Posted: 15 April 2016 at 12:59pm | IP Logged
ast: Shah Rukh Khan, Shriya Pilgaonkar.
Direction: Maneesh Sharma.
Film Review: Fan
By Kunal Guha, Mumbai Mirror | Apr 15, 2016, 08.31 PM IST
Idol mind, devil's workshop
One of the persistently conveyed takeaways from the film is that 'a fan maketh a star' " an idiom about as jaded as 'a child gives birth to a mother'.
But this film is essentially about a fan's misplaced sense of entitlement with his idol. The fact that his single-minded obsession for his hero is similar to that of most SRK fans, lends the film a distinctly realistic flair. What also helps, production-wise, is that the stock footage of SRK's early interviews, acceptance speeches and other TV appearances help evoke the frenzy of those who worship him. Playing both, star and fan, Khan delivers on the writing of Habib Faisal (Do Dooni Chaar, Ishaqzaade) and Sharat Katariya (Dum Laga Ke Haisha, Titli) to an extent that one is willing to forgive, if not forget his last two releases (Happy New Year, Dilwale).
The film opens to the middle-class life of West Delhi cyber cafe owner, Gaurav Chandna (Shah Rukh Khan with a broader jaw). A quick montage of his childhood reveals his manic obsession for his ultimate idol, Bollywood superstar Aryan Khanna (SRK). Despite a slighter frame, broader jaw and despicable grin, Gaurav resembles his screen icon and even goes by the moniker, junior Aryan Khanna.
When the bhakt manages to save up enough, he heads to Mumbai to meet Khanna on the eve of his birthday. This meeting is restricted to jostling with millions of fans outside the actor's bungalow, as Khanna briefly appears to wave out at them. Our fanboy isn't content with this flashing glimpse and hopes for a personal audience with the superstar. He manages this, following a well-executed yet notorious plan.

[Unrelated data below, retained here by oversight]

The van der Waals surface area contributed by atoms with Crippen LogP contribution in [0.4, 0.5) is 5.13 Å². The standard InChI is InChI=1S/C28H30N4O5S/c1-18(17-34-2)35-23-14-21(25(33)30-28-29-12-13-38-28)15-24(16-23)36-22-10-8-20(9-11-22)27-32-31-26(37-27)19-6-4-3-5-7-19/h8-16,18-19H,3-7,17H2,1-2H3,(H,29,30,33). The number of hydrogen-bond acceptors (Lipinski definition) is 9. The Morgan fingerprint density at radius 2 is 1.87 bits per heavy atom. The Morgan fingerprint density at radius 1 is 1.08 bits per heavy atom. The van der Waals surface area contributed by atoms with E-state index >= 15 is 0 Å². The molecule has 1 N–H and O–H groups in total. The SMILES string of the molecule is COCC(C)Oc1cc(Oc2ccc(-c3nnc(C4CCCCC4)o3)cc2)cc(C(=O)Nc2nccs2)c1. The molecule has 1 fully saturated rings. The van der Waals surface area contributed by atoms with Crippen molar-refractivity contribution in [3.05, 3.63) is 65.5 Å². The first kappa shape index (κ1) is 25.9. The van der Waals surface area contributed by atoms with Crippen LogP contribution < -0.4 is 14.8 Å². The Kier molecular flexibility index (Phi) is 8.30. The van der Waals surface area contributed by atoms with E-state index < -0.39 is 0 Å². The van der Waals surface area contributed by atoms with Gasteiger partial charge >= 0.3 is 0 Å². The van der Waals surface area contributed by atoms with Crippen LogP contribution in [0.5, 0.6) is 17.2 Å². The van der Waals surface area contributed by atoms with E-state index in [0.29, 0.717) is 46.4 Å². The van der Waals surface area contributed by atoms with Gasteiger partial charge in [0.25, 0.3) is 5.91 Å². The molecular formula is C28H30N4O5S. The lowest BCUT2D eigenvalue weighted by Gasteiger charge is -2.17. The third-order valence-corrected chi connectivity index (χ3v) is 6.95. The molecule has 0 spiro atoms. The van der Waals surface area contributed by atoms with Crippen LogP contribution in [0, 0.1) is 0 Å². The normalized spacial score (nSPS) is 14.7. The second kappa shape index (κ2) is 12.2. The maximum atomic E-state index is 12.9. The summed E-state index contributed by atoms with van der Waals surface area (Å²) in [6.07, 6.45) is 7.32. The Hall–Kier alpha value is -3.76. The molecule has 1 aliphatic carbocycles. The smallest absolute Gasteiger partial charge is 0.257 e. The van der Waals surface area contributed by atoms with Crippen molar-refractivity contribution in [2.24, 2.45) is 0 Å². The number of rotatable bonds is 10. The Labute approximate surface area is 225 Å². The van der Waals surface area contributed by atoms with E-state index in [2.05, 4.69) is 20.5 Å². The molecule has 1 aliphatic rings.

But his nefarious approach doesn't get Khanna's nod, and he reprimands him. "Tum mere fan nahin ho!" This is enough to tick off Gaurav, who goes on to prove that hell hath no fury like a hanger-on scorned. The rest of the film has Gaurav channelling a sociopathic stalker to wreck havoc in Khanna's life.
As a thriller, this one is tight and holds your attention and interest for a large part of its 2-hour-20-minute runtime.
What works for the film is SRK, with his inimitable ability to transform into his own lookalike. While slipping on a prosthetic jaw and cheeks can alter one's personality, flaunting a Delhiwala twang and teeth-baring grin, renders him to become an approximation of himself. Even his body language and dance moves are suitably laboured " just like one would expect from a double.
What works against it, are the implausible plot points: the doppelganger who appears distinctly different from the original in the first half, transforms himself in the second half, to appear so convincing that the original's crew, fans and even his wife can't tell him apart. During a scene where Khanna's wife mistakes the double for her husband and is about to hug him, an audience member warns, "Wait, that's not him!" If only films were interactive!
Director Maneesh Sharma is best known for his directorial debut, the refreshing Band Baaja Baaraat. But from here on, he would be known as the maker responsible for reviving SRK's plunging career by extracting a performance that couples the enthusiasm of a newcomer and the restraint of a veteran. From the supporting cast, Shriya Pilgaonkar as the girl-from-next-gully and Gaurav's love interest, shines in all her scenes and is a great find.
This film goes against the construct of a Yash Raj film. It has Shah Rukh Khan, but not a single song. It has a shaadi, but it's only peripheral to the story. It has a psychotic stalker but he doesn't believe in self-harm. It feels like a tribute to King Khan but SRK hasn't been more unlike himself in any other film. So, should you invest in such a risky watch? If you're an SRK fan, you don't care for approval. But even if you aren't, this one's a thrilling watch